Texting is a very useful way of communicating. It is more accessible than email and is instantaneous. It allows you to send notes of limited size that the recipient can respond to immediately with minimal disruption. You can send just a little blurb, or instruction, or you can carry on an entire conversation. This allows people to relay information rapidly, and can save time when one needs a simple answer, and can avoid the time wasted engaging in the protocols involved with even a brief telephone conversation.
However, texting does have its downfalls. It is often misused, or poorly timed, creating uncomfortable social situations, or minor distractions that can have fatal results. It is not only important to remember the social implications of a text conversation, but the issues of physical safety when operating equipment or a motor vehicle. The distraction of texting has produced countless auto accidents that have resulted in serious injuries and death. That momentary reaction to a text or a tweet can create fatally hazardous conditions.
What and How to Text
• Be mindful of who you are speaking to. Not everyone uses the modern text shorthand more commonly known as ‘Text-speak’. It can be annoying to spell everything out, but there is a great possibility that the other person cannot understand your abbreviations, and there is no point in sending a text that the recipient cannot understand. Younger people should especially keep this in mind when texting with people of older generations. As a general rule, one should use formal English when texting, unless it is with someone with whom you are very familiar, and are positive that they understand Text-speak.
Text shorthand is not ethically appropriate for professional communications. If there is a company protocol specifically outlining the use of certain abbreviations, then use it. Otherwise, spell everything out. Sometimes these messages are saved and used to track events, confirm matters like instructions or contract compliance, and are even admissible in legal proceedings. It is always important for business related texts to contain clear, and concise communications.
• Keep messages short. Texting is for brevity. Use Email for conveying detailed information.
• Keep in mind that tone and voice inflection are not present in text, and anything you say may be misunderstood. Be careful of what you say and how you say it. Remember, sarcasm, wit and other verbal subtleties do not translate into text.
• Make sure to proofread your text messages to be sure they make sense before you send them. Many people make the mistake of misspelling a word or not noticing that auto correct has altered a word and its meaning entirely, which could create seriously embarrassing, or even offensive situations that can be a particular detriment in a business environment. There are now entire websites devoted to humorous text mistakes. It is not likely that you would enjoy the notoriety that comes along with having your text appear on one.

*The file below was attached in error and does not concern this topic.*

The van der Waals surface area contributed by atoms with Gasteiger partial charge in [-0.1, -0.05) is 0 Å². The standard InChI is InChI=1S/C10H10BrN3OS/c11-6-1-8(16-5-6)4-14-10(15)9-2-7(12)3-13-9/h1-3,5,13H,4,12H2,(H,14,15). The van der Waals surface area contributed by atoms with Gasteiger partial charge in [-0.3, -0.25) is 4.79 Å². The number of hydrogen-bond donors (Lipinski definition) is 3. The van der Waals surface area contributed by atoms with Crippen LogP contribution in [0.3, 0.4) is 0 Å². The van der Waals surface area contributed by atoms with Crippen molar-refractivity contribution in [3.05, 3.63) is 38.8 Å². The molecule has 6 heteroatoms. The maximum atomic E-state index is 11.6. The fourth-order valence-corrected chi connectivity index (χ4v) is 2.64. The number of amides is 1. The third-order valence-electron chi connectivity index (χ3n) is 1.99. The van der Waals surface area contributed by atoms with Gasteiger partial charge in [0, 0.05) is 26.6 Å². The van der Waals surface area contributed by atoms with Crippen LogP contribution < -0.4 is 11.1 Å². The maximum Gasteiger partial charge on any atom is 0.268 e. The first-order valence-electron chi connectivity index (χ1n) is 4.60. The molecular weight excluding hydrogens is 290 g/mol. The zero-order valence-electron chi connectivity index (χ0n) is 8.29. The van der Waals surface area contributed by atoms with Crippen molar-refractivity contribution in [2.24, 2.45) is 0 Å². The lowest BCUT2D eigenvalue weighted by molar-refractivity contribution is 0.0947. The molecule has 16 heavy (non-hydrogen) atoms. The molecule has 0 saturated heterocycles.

• Do not use all caps when texting. All caps is the Netiquette equivalent of yelling and the recipient will assuredly take some level of offense to it.
• You cannot take back a text once you send it, so make sure the text says exactly what you want it to say. Avoid texting that fosters debate or conveys controversy, even with those close to you. Angry text messages have had a unprecedented impact on countless legal cases.
• Always check to make sure that your text is going to the person you intend. All too often people accidentally send a text to the wrong person. This could have especially embarrassing or even dangerous results if the text includes sensitive personal information.
• Even though you are not dealing directly with a person and cannot see them, you are still talking to that person and need to keep that in mind. It is easy to forget that there is a human being on the other end, and you lose your empathy. With the high-resolution, large screen used commonly in today’s Smart phones, you also may have a larger audience than just the person you are addressing. Filter your words as carefully as you would if you were face to face with that person. It is a good, general rule to never text content that has a message you would not deliver in person. Avoid sending impulsive comments.
DON’T TEXT AND DRIVE!
This article is taken from the book “Technological Etiquette: OMG,” by Dr. Richard L. Travis.
This book is part of a series of books called “Dr. T’s Living Well Series,” by Dr. Richard L. Travis.
The series contains books for Parents on ADHD, Anxiety, Depression, Obesity, Anger, Drug and Alcohol Problems, Low Self-Esteem, and Trauma and Loss. There are also books on Addictions in different careers, Sexual Identity, Gay Relationships and Guided Imagery.
Visit http://www.rltpublishing.com to see more information on these books.
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About Dr. Richard L Travis : Author of this Article
Dr. Richard Travis is a psychotherapist in Private Practice in South Florida. He has Specialties in Addictions, including State, National and International certifications. He has worked with several people in the healthcare industry who have been in Addiction Monitoring Programs, and actually facilitates several groups a month which have professionals who are being monitored by national or state agencies.
Dr. Travis also spent many years as a teacher and counselor in schools in Pennsylvania, Michigan and Florida. He has published several books for parents about teens and pre-teens. He has also a variety of other books published, including a series on Addictions.